Brooklyn Bugle Book Club: “The Skies Belong to Us: Love and Terror in the Golden Age of Hijacking” by Brendan I. Koerner

November 1, 2013

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On June 2, 1972, Roger Holder, a Vietnam veteran, and his girlfriend Cathy Kerkow, an underemployed high school graduate, hijacked a plane flying from Los Angeles to Seattle. The hijacking came in the middle of what Brendan Koerner calls in his new history the “golden age” of hijacking. (You may remember D.B. Cooper, who in 1971 famously parachuted from the back of a passenger jet along with $200,000 in cash. Koerner does a very good job of explaining how unlikely it is that Cooper survived.) But there were many more hijackings – Koerner cites a figure of 159, beginning in 1961 and ending with a spate in 1972. As Koerner puts it, “The skyjackers that year were bold and foolish beyond measure, prone to taking risks that smacked of lunacy. Middle-aged men parachuted from jets while clutching six-figure ransoms to their chests; manic extremists demanded passage to war zones a hemisphere away; young mothers brandished pistols while feeding formula to their infants.” The hijackers had all sorts of motivations, and all sorts of goals.

Holder was one of the angry ones: he was angry about his treatment growing up as an African-American, angry during and after military service in Vietnam, and angry about the continuing American involvement with the war in Vietnam. Kerkow, it seems, was along for the ride. Holder was also one of the better planners among the hijackers, studying previous efforts quite carefully, and making detailed outlines. His plan was to hijack the plane, insist that Angela Davis be brought on board – the jury in her murder trial had just begun deliberating – and proceed to Hanoi and then on to a new life in Australia. (Koerner doesn’t say this was a good plan.) Things didn’t work out quite the way Holder hoped: he and Kerkow ended up in Algeria with nearly $500,000 in ransom, and Angela Davis, who had not been consulted in advance, refused to have anything to do with the hijacking. (Holder wasn’t among the most meticulous when it came to executing his plans: he brought along, and consumed several joints during the 30 or more hours the episode lasted. His decision-making suffered.) In Algeria, Eldridge Cleaver took in Holder and Kerkow. After a few months Holder and Kerkow moved on, to France, as did Cleaver. Holder eventually came back to the US and prison; Kerkow, chameleon-like, disappeared.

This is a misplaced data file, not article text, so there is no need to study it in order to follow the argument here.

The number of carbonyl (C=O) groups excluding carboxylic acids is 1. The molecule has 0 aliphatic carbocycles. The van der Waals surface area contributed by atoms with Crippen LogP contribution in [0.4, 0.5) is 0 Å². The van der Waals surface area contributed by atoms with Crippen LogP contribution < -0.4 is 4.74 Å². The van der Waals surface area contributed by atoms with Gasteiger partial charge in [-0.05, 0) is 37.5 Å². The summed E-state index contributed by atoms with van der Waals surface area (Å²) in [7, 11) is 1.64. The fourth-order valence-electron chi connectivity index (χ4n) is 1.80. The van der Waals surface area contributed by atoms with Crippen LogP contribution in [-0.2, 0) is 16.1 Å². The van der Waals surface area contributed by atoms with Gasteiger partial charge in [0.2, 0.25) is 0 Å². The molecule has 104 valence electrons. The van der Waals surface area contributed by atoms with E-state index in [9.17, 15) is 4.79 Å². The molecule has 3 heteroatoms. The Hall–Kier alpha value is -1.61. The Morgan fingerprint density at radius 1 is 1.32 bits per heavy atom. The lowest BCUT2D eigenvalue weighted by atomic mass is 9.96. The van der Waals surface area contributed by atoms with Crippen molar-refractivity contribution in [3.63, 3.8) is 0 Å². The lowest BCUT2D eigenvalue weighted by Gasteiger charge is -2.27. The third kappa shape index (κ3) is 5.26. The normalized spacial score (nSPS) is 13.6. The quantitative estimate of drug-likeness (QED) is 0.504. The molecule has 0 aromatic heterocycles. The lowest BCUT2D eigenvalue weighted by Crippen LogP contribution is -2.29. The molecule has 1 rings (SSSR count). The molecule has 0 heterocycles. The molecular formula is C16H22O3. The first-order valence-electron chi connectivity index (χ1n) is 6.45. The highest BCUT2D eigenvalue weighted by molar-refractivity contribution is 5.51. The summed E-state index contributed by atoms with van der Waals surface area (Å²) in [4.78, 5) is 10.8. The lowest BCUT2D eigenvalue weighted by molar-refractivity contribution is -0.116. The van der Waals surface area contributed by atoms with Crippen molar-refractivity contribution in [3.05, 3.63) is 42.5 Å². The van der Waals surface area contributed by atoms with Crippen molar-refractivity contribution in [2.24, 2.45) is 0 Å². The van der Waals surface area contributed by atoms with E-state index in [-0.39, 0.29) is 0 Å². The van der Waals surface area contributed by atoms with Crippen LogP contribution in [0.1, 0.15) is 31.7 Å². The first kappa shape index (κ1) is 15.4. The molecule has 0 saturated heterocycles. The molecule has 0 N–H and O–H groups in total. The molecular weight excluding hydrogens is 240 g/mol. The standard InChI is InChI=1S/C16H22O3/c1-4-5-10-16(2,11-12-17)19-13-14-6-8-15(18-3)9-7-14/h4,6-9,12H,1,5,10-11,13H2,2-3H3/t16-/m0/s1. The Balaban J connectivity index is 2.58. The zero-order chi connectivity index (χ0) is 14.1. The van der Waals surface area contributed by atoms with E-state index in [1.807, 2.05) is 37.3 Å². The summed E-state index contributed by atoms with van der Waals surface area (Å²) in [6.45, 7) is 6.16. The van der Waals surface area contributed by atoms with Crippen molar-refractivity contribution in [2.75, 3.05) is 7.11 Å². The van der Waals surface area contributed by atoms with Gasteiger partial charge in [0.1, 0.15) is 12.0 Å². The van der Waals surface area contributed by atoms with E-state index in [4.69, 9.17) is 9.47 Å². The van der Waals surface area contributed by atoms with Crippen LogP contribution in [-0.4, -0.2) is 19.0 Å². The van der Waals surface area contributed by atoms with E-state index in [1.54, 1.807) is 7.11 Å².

Koerner tells Holder and Kerkow’s story extremely well. What’s really interesting about this book is the contrast between the history Koerner provides and what he (and we) know has happened to air travel since 1972, and especially since 2001. The airlines initially resisted the idea of screening passengers with metal detectors, Koerner reports, reasoning that it was cheaper to pay the ransoms hijackers demanded and let the planes fly to Cuba than to pay for the screenings: the initial estimated cost was $300 million annually. But  screening worked: from early 1973 until the end of 1974 no planes were hijacked in American airspace. As Koerner puts it, “[t]he American public seemed to rather like hijack-free travel.” There were a few more hijackings in subsequent years, particularly in the Middle East, and then none for 10 years after 1991. So airlines continued to follow policies that had been set in the 1960s – cooperate with hijackers, and connect them with negotiators on the ground. What happened in 2001 is a different story – one you probably know.

Koerner relates an interesting part of our history, and he tells his story well. Do you agree? Let us know in the comments.

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